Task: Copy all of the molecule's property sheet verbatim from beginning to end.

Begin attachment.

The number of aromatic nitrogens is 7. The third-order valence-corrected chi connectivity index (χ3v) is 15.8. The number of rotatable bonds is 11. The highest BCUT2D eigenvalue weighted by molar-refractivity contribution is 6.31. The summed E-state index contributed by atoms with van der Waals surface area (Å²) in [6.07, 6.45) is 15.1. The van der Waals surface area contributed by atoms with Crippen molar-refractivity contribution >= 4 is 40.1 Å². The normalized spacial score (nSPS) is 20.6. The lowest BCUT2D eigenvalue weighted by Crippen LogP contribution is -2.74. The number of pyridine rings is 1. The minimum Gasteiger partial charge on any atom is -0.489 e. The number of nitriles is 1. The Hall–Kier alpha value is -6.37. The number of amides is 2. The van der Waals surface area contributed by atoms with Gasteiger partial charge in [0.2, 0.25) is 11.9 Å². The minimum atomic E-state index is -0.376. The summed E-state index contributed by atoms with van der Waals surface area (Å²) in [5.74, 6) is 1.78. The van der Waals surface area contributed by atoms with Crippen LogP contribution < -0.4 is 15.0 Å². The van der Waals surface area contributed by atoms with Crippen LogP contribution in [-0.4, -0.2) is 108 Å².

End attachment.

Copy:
The number of aromatic nitrogens is 7. The third-order valence-corrected chi connectivity index (χ3v) is 15.8. The number of rotatable bonds is 11. The highest BCUT2D eigenvalue weighted by molar-refractivity contribution is 6.31. The summed E-state index contributed by atoms with van der Waals surface area (Å²) in [6.07, 6.45) is 15.1. The van der Waals surface area contributed by atoms with Crippen molar-refractivity contribution >= 4 is 40.1 Å². The normalized spacial score (nSPS) is 20.6. The lowest BCUT2D eigenvalue weighted by Crippen LogP contribution is -2.74. The number of pyridine rings is 1. The minimum Gasteiger partial charge on any atom is -0.489 e. The number of nitriles is 1. The Hall–Kier alpha value is -6.37. The number of amides is 2. The van der Waals surface area contributed by atoms with Gasteiger partial charge in [0.2, 0.25) is 11.9 Å². The minimum atomic E-state index is -0.376. The summed E-state index contributed by atoms with van der Waals surface area (Å²) in [5.74, 6) is 1.78. The van der Waals surface area contributed by atoms with Crippen LogP contribution < -0.4 is 15.0 Å². The van der Waals surface area contributed by atoms with Crippen LogP contribution in [-0.4, -0.2) is 108 Å².